"Tell me what you eat and I'll tell you what you are" And what would our
philosopher tell us about Tunisians ?
Plain folk - for whom bread remains the staff of life. From the urban
"baguette" to the unleavened country bread baked in a clay domed oven "tabouna"
, each region boasts its specialty. Freshly baked bread is available
throughout the day and no family meal is complete without it.
- Tunisians' pride themselves on their fine taste buds. Indeed woe
to the chef who forgets the touch of cumin in a grilled fish or the
bay leaf in the mloukhia, a beef stew thickened with corčte. Lamb is
the basis of most meat dishes and purchased from one's family
butcher after close examination and exhaustive questioning as to the
region, season, breed and age. A favorite way to prepare young lamb
is coucha - portions of shoulder meat are rubbed with a sauce of
olive oil, salt, a sprig of mint, a touch of cayenne pepper and
turmeric and baked in a slow oven in a tightly covered earthenware
||A summer "dinner" may
consist of home pressed olive oil, a
few green olives, country bread, heavy and grainy and a salad of
sliced scarlet radishes or plump tomatoes served with grilled fish.
Pampered by miles of coast and a unpolluted and generous sea,
seafood is a mainstay of the Tunisia diet. Without question, the
blue ribbon goes to the Rouget -red mullet, a delicious fish either
grilled or fried . The varieties of seafood from the imperial royal
shrimp to the familiar and much appreciated sardine are endless and
each region has its recipes and secrets for preparation. Jerba in
particular is known for the excellence of these gifts of the sea.
||Tunisian meals are
social events and the longer the better. A typical meal would begin
with shorba frik- lamb soup with flavored with tomato paste,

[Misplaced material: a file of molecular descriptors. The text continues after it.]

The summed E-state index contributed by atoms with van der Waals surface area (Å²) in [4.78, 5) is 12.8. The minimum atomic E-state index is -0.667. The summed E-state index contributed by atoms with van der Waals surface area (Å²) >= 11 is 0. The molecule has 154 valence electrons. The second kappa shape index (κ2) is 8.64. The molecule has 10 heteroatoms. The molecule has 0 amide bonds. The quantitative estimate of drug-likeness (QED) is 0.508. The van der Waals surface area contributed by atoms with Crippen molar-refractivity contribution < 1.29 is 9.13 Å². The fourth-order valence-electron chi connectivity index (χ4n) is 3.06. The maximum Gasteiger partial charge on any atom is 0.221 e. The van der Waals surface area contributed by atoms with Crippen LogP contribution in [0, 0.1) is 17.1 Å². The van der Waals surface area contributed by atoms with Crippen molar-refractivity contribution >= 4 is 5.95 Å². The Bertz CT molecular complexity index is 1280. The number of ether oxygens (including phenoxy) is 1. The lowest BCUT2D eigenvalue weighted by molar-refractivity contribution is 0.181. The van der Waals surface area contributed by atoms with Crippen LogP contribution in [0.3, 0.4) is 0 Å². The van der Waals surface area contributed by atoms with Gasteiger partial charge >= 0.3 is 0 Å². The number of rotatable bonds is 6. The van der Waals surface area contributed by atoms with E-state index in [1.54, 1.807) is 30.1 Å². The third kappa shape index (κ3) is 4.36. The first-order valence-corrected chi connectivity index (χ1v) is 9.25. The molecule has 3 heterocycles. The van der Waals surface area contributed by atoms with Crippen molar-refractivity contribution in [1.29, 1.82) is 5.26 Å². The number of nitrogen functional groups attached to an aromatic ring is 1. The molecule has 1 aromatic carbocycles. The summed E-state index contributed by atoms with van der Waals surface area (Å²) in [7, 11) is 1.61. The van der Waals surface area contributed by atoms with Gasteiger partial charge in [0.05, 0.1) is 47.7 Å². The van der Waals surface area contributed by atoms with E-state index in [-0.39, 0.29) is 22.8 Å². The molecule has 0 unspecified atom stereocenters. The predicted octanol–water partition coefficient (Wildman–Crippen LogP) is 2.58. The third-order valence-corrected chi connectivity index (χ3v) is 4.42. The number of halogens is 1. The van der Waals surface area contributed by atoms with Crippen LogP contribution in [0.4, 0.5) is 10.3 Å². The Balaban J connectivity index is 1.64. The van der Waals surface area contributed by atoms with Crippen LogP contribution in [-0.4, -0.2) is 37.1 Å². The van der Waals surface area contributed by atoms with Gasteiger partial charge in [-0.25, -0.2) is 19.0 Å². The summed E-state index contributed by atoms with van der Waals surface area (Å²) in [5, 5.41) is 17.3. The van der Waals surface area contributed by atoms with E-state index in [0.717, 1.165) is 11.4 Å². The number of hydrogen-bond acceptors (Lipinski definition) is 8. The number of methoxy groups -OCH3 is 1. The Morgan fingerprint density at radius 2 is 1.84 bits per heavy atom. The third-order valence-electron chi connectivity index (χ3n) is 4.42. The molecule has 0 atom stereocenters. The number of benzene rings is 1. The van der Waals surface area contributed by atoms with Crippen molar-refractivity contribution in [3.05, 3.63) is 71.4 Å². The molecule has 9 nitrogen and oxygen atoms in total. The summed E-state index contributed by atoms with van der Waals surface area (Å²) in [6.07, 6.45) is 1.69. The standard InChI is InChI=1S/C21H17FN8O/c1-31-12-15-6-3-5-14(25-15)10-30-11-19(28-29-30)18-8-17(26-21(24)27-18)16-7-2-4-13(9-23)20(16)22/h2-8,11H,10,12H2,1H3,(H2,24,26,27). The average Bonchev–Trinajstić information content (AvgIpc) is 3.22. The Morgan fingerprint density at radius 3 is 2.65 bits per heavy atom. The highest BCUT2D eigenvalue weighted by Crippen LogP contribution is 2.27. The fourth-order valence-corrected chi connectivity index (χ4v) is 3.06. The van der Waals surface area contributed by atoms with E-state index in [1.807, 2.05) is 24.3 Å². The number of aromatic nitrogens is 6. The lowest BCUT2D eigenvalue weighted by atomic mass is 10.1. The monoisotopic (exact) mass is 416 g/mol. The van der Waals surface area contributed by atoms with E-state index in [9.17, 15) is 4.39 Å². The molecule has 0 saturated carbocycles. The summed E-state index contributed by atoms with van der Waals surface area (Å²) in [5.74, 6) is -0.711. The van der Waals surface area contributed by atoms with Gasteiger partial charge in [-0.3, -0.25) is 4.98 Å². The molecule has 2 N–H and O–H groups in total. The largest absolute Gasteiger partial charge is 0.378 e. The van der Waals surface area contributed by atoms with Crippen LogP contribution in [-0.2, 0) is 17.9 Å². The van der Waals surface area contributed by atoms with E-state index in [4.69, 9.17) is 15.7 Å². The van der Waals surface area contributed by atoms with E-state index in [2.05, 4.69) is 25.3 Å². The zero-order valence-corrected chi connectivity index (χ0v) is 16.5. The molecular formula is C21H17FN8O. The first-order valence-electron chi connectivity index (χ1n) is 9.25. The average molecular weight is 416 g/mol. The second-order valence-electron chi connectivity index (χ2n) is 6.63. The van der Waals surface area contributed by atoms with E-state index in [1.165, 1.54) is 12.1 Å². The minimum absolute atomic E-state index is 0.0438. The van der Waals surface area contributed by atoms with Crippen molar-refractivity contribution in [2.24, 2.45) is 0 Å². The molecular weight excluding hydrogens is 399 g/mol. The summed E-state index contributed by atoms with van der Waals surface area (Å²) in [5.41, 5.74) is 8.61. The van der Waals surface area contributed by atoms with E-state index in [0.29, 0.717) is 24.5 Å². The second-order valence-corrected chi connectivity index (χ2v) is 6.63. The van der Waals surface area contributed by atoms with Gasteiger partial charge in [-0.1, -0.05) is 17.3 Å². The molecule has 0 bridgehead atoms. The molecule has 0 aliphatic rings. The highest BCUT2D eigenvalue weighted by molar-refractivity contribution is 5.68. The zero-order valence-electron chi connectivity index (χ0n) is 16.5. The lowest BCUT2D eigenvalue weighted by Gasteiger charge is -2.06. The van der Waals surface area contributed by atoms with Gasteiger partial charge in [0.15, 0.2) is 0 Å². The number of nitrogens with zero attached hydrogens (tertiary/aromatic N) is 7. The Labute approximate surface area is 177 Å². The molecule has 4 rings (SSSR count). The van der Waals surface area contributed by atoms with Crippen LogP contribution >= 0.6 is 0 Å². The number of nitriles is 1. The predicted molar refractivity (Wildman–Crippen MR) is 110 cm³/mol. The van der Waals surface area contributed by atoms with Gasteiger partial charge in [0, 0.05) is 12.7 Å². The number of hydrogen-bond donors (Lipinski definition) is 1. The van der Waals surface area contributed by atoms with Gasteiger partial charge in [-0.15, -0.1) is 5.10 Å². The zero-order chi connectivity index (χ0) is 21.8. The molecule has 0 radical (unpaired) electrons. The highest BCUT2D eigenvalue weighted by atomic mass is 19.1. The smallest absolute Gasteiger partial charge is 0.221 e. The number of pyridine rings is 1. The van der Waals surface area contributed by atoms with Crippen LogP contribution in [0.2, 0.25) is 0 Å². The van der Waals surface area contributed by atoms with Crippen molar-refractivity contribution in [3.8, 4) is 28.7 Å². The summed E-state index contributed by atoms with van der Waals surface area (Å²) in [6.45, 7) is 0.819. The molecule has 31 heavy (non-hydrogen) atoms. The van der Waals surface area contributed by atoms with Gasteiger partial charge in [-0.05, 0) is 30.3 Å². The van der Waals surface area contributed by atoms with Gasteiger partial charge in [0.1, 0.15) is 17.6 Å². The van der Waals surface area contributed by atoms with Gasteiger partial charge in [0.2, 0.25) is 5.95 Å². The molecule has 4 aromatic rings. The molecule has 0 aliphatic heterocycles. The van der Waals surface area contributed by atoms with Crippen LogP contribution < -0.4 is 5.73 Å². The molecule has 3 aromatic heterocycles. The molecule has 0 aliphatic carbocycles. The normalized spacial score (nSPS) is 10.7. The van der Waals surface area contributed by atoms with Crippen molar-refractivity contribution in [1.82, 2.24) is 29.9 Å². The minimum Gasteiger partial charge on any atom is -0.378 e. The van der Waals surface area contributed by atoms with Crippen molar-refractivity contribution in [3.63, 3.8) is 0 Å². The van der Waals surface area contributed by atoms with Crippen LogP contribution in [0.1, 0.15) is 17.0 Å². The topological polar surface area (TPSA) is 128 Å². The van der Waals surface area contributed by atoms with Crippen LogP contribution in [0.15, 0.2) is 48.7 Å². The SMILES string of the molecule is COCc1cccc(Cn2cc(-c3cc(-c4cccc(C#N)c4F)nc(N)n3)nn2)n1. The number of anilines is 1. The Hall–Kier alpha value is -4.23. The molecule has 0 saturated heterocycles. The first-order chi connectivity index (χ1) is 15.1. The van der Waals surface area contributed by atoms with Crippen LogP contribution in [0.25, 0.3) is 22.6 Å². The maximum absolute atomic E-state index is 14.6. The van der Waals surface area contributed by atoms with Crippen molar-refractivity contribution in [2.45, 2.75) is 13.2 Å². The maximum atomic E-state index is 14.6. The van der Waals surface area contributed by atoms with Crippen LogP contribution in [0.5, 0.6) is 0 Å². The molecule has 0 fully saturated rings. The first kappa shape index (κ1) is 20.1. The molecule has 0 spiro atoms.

coriander, parsley and seasonings in which green spring wheat grains
are slowly simmered, is served with slices of lemon. Brik, followed
by Slata mechouia - grilled green peppers , tomatoes and garlic
finely chopped .Spices and olive oil are added and the salad is
garnished with tuna fish, hard eggs, olives and capers. Dinner will
now begin. Assorted stews follow roasts of lamb, veal or fish,
tajine - a rich, flavorsome omelet baked with chopped meat,
vegetables and cheese. Fresh salad, fruits, pastries and custards,
coffee and tea make the finale.
||Holidays are occasions
for the preparation of traditional specialties and though there is
some leeway given to the chef'screativity, the main ingredients vary
little. On the Mouled, zgougou ,a sweet pudding of ground pine seeds
, topped by a vanilla cream and decorated with grated nuts is served
throughout Tunisia. The Aid El Fitr, a day marking the end of the
Ramadan fast is celebrated by families visiting each other, bringing
and receiving plates of pastries, homebaked or purchased with
bakloua or makroudh as all time favorites. Aid El Kebir brings to
the table a myriad of dishes prepared with lamb- cuminia,osbane,
mechoui, lamb chops or cuts grilled over charcoal. Ras El Am, the
Moslem New Year is greeted not with champagne but with mloukhia.
While most Tunisians like their food hot and spicy, restaurants and
hotels prepare their menus considering the tastes of their visitors
and serve harissa separately. This condiment is made of crushed
dried red peppers, garlic and spices and adds a definite zest to any
meal. It is a mainstay of many dishes and can be toned down by a
touch of olive oil. Many menus are also printed with English, German
and French translations of the dishes.
Tunisians have adopted the Turkish baklava - layers of whisper thin
pastry interspersed with ground pine nuts, almonds, hazelnuts and
pistachios, bathed in golden butter, baked and dipped in a honey syrup.
No holiday, wedding, christening or dinner party could be considered
without it. Other sweets, makroudh ,a specialty of Kairouan of semolina
pastry stuffed with dates, caak, almond paste wrapped in fine dough ,as
well as a myriad of regional specialties make up the traditional platter
served for every joyous occasion. The vast almond orchards of Sfax
supply the different types of almonds that are the basic ingredient of
most sweets and cakes. Tunisian pastries are given as gifts for holidays
and are well worth a trip to the nearest pastry shop.